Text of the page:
Many players with bad reputations have moved on to to better teams, only to mature when presented with a bigger challenge.
Randy Moss comes to mind. Granted Moss went from the Raiders to perennial Super Bowl contenders, the New England Patriots. There was no guarantee that Moss would become a good citizen in a media frenzied city like Boston; he could have easily pouted last year when Tom Brady went down, but, instead, he became the leader of the team and has greatly matured into a good citizen in his two years in New England. Can the same happen for Edwards in New York? Give it time because it could happen.
If one needs a sign that Edwards may be ready to grow up, listen to his press conference this afternoon where he told a reporter that he is "comfortable" with his contract status and does not want to open up negotiations at this time and "become a distraction" to the team. One can only hope that he means it.
On 3): The biggest key is on-the-field production. Can Edwards develop a good reputation with Sanchez, and can he reclaim his ability to make the tough catches? Edwards has problems with dropped passes over the last couple of years and has developed an M.O. as a receiver with alligator arms.
If Edwards is focused on football, and, if a change of scenery does pay dividends for him, then one can expect that the dropped passes should go down in numbers. This is not to say that Edwards will catch every single pass, but if his motivation changes, then perhaps his play will improve.
Edwards will likely demand that Mark Sanchez deliver him the ball in big moments. Two things have to happen here: 1) If Edwards wants the ball, he better catch it. 2) This is a chance for Sanchez to grow as a leader of this football team.
Dealing with egotistical people is part of life, and it is a big part of success or failure in the NFL. If Sanchez can shut out any criticism he may receive from Edwards and create a firm understanding with the wideout that he will get the ball if open down field, then it will go a long way in making Sanchez a better quarterback.
Chemistry will be important, and if Sanchez and Edwards can operate on the same page, the Jets could have one of the better offenses in football.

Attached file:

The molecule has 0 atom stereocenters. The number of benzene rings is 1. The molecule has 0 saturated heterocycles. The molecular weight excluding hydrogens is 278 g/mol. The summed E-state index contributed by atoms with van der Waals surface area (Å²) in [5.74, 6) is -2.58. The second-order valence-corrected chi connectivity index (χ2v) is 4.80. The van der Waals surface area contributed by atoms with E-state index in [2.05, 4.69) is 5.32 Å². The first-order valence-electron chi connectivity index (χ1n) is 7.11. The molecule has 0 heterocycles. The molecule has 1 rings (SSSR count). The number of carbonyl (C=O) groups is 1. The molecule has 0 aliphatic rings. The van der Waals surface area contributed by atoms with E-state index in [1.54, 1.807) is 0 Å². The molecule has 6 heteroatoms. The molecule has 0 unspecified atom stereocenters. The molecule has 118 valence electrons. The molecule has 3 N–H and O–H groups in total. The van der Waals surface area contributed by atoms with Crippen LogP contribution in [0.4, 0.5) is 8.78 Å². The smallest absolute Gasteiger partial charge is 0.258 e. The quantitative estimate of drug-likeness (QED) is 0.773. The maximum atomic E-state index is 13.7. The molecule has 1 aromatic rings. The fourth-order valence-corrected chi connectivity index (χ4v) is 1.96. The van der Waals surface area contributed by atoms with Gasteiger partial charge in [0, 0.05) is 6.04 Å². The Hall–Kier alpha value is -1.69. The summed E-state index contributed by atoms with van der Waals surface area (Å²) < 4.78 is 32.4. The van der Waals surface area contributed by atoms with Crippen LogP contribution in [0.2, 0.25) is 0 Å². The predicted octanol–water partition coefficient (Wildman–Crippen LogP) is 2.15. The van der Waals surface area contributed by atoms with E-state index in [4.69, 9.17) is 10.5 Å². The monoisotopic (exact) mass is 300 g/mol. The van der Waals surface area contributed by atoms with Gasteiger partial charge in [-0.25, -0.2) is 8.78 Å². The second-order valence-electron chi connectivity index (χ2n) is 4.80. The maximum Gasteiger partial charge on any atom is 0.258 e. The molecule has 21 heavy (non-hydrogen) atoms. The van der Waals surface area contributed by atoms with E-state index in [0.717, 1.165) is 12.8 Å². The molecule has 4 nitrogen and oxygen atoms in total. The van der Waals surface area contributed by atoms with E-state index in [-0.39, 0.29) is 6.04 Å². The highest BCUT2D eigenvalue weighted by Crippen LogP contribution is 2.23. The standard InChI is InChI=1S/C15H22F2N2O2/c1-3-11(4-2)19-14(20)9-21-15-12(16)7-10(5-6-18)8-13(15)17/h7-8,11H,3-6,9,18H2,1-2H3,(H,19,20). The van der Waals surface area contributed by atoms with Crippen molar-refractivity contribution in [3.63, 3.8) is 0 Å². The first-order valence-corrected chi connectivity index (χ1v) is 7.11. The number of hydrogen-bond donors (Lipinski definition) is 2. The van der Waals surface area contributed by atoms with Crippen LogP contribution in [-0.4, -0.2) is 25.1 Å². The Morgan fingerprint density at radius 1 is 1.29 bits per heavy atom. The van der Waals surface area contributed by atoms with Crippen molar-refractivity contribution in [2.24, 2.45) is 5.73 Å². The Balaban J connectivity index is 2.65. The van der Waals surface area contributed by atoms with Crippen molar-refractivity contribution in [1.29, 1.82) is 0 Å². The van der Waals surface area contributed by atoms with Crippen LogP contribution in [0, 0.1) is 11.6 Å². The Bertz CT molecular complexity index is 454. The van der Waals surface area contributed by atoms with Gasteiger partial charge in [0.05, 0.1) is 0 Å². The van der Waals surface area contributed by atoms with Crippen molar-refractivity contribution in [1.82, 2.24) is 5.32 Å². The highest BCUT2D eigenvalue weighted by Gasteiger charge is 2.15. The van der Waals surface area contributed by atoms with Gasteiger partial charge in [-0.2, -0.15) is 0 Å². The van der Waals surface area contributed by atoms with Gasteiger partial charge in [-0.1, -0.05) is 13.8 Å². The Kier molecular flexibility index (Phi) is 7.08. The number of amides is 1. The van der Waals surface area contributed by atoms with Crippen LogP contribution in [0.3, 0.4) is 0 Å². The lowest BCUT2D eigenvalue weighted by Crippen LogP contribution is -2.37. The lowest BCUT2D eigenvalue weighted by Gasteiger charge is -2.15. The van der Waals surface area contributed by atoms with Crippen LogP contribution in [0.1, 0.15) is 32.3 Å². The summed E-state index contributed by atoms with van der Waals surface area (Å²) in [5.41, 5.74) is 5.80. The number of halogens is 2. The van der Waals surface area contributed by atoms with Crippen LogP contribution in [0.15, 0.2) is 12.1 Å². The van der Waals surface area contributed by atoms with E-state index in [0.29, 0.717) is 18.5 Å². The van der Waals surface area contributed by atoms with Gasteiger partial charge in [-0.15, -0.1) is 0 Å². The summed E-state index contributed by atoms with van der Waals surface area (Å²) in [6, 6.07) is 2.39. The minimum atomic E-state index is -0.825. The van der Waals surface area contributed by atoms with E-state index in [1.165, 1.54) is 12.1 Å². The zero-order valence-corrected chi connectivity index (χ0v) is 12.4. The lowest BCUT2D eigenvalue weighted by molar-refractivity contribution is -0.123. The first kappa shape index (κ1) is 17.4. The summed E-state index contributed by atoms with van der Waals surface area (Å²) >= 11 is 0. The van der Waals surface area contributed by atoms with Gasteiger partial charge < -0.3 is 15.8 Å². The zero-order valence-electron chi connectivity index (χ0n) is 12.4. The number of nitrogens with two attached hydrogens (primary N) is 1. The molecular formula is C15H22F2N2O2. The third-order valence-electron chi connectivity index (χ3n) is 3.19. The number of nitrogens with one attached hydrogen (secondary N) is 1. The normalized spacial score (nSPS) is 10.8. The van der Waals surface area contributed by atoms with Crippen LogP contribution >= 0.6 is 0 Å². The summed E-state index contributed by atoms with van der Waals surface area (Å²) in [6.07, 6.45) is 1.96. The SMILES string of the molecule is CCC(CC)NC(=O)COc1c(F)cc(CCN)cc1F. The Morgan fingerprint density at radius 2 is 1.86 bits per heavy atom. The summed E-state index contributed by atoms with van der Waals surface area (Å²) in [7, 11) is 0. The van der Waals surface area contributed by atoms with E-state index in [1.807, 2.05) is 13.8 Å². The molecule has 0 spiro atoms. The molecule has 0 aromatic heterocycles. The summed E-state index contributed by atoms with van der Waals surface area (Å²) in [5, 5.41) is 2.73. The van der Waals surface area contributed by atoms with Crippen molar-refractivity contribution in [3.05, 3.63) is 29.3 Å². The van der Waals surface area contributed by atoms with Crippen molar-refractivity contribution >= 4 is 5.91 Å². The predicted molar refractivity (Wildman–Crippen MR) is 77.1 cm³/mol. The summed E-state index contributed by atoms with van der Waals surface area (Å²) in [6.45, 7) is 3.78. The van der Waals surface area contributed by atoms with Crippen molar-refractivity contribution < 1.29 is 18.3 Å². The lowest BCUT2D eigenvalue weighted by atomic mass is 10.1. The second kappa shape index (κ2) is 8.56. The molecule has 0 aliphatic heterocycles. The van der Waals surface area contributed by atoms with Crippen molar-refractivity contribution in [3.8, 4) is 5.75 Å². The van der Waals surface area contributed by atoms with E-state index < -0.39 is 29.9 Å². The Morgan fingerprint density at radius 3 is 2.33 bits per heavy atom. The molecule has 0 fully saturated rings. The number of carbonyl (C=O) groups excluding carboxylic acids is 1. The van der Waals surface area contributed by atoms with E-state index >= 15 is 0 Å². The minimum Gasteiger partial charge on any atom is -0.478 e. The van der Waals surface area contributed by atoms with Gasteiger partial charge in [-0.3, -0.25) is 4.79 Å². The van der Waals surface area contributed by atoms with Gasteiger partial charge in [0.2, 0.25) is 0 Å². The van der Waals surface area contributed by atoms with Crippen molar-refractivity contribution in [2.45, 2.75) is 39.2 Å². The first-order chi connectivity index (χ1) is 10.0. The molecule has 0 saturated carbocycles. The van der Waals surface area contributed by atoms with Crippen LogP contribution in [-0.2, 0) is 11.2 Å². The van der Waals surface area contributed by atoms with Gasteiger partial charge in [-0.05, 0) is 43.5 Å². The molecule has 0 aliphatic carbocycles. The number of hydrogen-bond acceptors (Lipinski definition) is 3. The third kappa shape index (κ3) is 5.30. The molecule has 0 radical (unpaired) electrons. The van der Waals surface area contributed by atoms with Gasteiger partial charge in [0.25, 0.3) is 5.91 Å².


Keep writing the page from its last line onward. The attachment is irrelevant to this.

How does the Edwards move help the Jets? Clearly, it will force defenses to be more honest in their schemes against the Jets. In the past four weeks, opposing defenses have put eight in the box on Gang Green and have grounded Thomas Jones and Leon Washington. In turn, it has put a lot of pressure on Sanchez to make big throws, and the pressure got to the young Sanchez who threw three interceptions against the Saints.
Finally, Edwards' presence will free up a safety in coverage on Jerricho Cotchery. Cotchery should see more one-on-one coverage, giving him more opportunities to catch the football and make big plays. Edwards' presence will even create bigger receiving lanes in the middle of the field for Dustin Keller, whose production has tailed off since week one.
Some will say caveat emptor, buyer beware, when it comes to the Edwards acquisition. That is understandable. Edwards' behavior in Cleveland was uncalled for, and no one can blame any team for wanting to get rid of a person who has created a large divide in the clubhouse. Moreover, whenever a team trades its best offensive weapon, it usually raises eyebrows about the player, his personality, his motivation, and his skills set.
Edwards has the opportunity on sports grandest stage to prove his worth as a solid number one wide receiver, and a good citizen in the locker room and off the field.
Nevertheless, New York is a very unforgiving city to those who underachieve. New York chased Keyshawn Johnson out of town; it broke the reputation of Isiah Thomas; it almost sent Eli Manning packing if he didn't win a Super Bowl; it turned on Brett Favre, Chad Pennington, and Omar Minaya without a flicker of remorse and has tar and feathered Alex Rodriguez for years.
Edwards is the one who should beware — he is coming into a show bigger than himself. If he understands that, this trade will be a win-win for the Jets.